Then there were our parents.
Mum had grown up in Bridgeport, and met Dad there when they were both teenagers. They got married, and my siblings and I were all born in Bridgeport before we moved here.
Mum was passionate about fishing, and had been a self-employed angler ever since she graduated high school. She seemed really happy in Starlight Shores, where there are lakes and beaches everywhere. Dad, meanwhile, had apparently always dreamed of becoming a world-famous chef. Back in Bridgeport, he had a pretty high-ranking job at the local bistro, but now that we lived in Starlight Shores he was working as a sous-chef at a fancy restaurant in town.
Lately, Dad had also got really into practical science. When we moved to Starlight Shores, he had splurged on a full chemistry setup in the basement, where he now spent hours after work with his textbooks and chemicals, trying to discover new ‘potions’. So far, all he had really managed to make was a bottle of what he triumphantly named ‘stink-juice’ – much to Emily’s mischievous delight.
One evening, while Emily misused Dad’s inventions and Flynn blasted the TV on full volume, I stayed holed up in my room, trying to study but unable to hear myself think.
I was about to get up and go yell at both of my siblings to be quiet, when my door opened of its own accord and my sister slipped into the room behind me. Deciding to ignore her in the hope that she would leave, I sighed and determinedly returned to my work.
“Hey, Di.” So much for her leaving. I scowled and didn’t reply.
“Di?” Shut up and go away, I willed her in my head. Can’t you see I’m trying to study? However, as always, Emily either didn’t pick up on my not-so-subtle hints or simply ignored them.
“Di! Oi, Diana! Can you hear me?” Impatiently, she snatched the pen from my hand and tapped me sharply on the head with it. “Hey!”
“Hey, yourself!” I snapped at her. “Can’t you see I’m trying to work?!”
“Yeah,” she grinned. “But I wanted to talk to you.”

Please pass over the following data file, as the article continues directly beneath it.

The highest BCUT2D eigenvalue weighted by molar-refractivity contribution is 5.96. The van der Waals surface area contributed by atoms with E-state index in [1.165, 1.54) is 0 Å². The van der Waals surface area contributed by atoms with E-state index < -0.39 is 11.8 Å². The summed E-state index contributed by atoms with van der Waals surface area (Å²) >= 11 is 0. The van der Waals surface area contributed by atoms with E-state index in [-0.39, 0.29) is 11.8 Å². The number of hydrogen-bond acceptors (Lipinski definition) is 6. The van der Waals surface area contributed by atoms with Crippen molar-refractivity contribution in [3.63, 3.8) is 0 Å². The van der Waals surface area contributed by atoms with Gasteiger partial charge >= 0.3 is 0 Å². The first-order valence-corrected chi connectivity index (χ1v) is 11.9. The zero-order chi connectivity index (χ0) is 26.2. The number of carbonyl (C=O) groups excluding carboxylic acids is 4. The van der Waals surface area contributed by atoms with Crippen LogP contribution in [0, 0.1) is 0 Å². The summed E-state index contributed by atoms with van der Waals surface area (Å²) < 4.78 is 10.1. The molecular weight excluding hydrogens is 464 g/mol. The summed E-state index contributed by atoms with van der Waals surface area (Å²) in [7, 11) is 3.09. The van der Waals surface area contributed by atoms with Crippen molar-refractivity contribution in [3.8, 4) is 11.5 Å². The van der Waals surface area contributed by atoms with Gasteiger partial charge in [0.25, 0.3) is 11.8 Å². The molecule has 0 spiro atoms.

I knew that she wouldn’t leave me alone until I agreed to listen to whatever she had in mind. Grudgingly, I slid out of my chair and stood up to face her with my arms folded firmly.
“What is it?”
“Okay, so I just thought of this really cool idea-”
“Wait a second,” I interrupted her. “Is this some kind of evil plan you need my help with? ‘Cause you know that’s not going to happen.”
“But Diiii…” she whined.
“But I really, really can’t do this without you! You can trust me, it’s going to be soooo much fun.”
“No, Emily.” I felt a little bad for turning her down so quickly, until I reminded myself that what she was planning was almost certainly harmful and probably not very legal. “You know how I feel about that kind of stuff.”
“Yeah, yeah,” she rolled her eyes. “But this time’s different, I swear.”
“Yeah, right. That’s what you said the last time. Just leave me alone about it, okay? I don’t want anything to do with your damn suicide missions!”
Her pleading look twisted into a scowl, and she jabbed an accusing finger at me.
“Yeah, you wouldn’t want to risk damaging your squeaky clean reputation, would you? You need to get out sometimes, Di, and fucking live a little!”
“Hey, that’s not fair!” I retorted. “Just because I don’t have to have the cops on my tail all the time to get any fun out of life like you-”
“Yeah, you’d rather suck up to everyone and be Little Miss Perfect, right?”